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Graphite Barriers for Nuclear Used Fuel Repository Containers

IP.com Disclosure Number: IPCOM000224161D
Publication Date: 2012-Dec-11
Document File: 2 page(s) / 54K

Publishing Venue

The IP.com Prior Art Database

Abstract

While a strong safety case can be made for the NWMO reference UFC, the NWMO has recently initiated a program to investigate non-reactive, physical barriers external to the copper outer barrier, which would enable an improvement to the long-term predictions of container lifetimes. It is anticipated that such a barrier may help the container to pass through the relatively short aerobic period (i.e. initial 10 to 1000 y) with a higher degree of predictability, prior to the establishment of anaerobic conditions that will characterize the long life of the repository.

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Graphite Barriers for Nuclear Used Fuel Repository Containers

1.0   Introduction

The Nuclear Waste Management Organization (NWMO) was established in 2002 in accordance with the Nuclear Fuel Waste Act to assume responsibility for the long-term management of Canada's used nuclear fuel.

Adaptive Phased Management (APM) is the approach adopted by Canada for the long-term management of used nuclear fuel.  APM is a management and technical program designed to incorporate evolving knowledge into the various project phases.  This ensures best practices are used since APM has multi-generational timelines.  The APM program involves siting, engineering, construction, operations, long term monitoring and eventual decommissioning of a centralized underground used nuclear fuel storage facility in Canada.

The APM program’s engineering design is based on a generic reference concept for used fuel retrieval, transportation, packaging and placement in a deep geologic repository. A major engineered component of the reference design is the Used Fuel Container (UFC) in which used fuel bundles will be packaged.  The current cylindrical reference container is approximately four meters long and one meter in diameter, and consists of a one hundred millimetre thick inner steel vessel and a 25 millimetre thick outer copper shell. The total weight of the vessel is approximately 16.8 tonnes.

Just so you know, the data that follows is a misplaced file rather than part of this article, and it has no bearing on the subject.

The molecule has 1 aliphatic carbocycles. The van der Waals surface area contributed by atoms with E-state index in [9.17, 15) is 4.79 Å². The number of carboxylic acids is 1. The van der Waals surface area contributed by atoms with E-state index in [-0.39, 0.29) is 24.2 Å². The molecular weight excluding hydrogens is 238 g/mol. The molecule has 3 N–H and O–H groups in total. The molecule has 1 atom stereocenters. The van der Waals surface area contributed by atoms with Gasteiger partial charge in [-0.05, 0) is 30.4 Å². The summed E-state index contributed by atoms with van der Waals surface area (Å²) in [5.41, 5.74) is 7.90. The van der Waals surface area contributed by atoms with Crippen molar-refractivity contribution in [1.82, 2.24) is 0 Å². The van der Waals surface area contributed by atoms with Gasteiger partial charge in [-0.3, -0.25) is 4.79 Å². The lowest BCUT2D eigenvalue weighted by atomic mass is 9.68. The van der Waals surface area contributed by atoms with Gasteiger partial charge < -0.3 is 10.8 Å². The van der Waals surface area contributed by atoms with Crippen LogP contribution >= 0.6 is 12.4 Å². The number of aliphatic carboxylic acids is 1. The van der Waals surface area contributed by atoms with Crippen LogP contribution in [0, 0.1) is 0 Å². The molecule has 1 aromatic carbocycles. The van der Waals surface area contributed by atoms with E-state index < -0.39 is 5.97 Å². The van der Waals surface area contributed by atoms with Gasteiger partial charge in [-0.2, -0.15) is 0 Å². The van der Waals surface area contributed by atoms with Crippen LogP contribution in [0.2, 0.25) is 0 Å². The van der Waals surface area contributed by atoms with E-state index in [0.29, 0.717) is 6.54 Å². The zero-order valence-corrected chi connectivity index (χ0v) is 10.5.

In the anaerobic conditions anticipated for a deep geological repository, copper is an excellent corrosion resistant material and its long-term corrosion behavior has been studied over the past 20 years for used fuel repository containers with favourable results. Currently, several international nuclear waste management programs have selected copper as a corrosion barrier for a deep geological repository.

2.0   Background: Used Fuel Container Reference Design

The current reference design UFC is manufactured using conventional techniques for both the inner steel vessel and the outer copper shell. The inner steel vessel provides the structural strength, sufficient to withstand geological scenarios such as glaciations, while the outer copper shell provides the corrosion barrier. Current research reveals that a relatively thin copper shell would provide sufficient corrosion protection for the repository lifetime; however, owing to limitations of conventional manufacturing methods, the copper shell must be produced as a thick separate vessel to maintain its structure during handling. Such a separate inner/outer vessel design also requires the two individually manufactured vessels to be assembled together, adding additional complexity and cost to the manufacturing procedure.

The reference design of the UFC is a technically feasible design; however, it may not represent the optimum UFC design for Canada’s unique CANDU fuel bundles, their fuel owners, and Canadians. Current investigations are underway to create an optimized, cost-effective UFC that maintains or enhances ...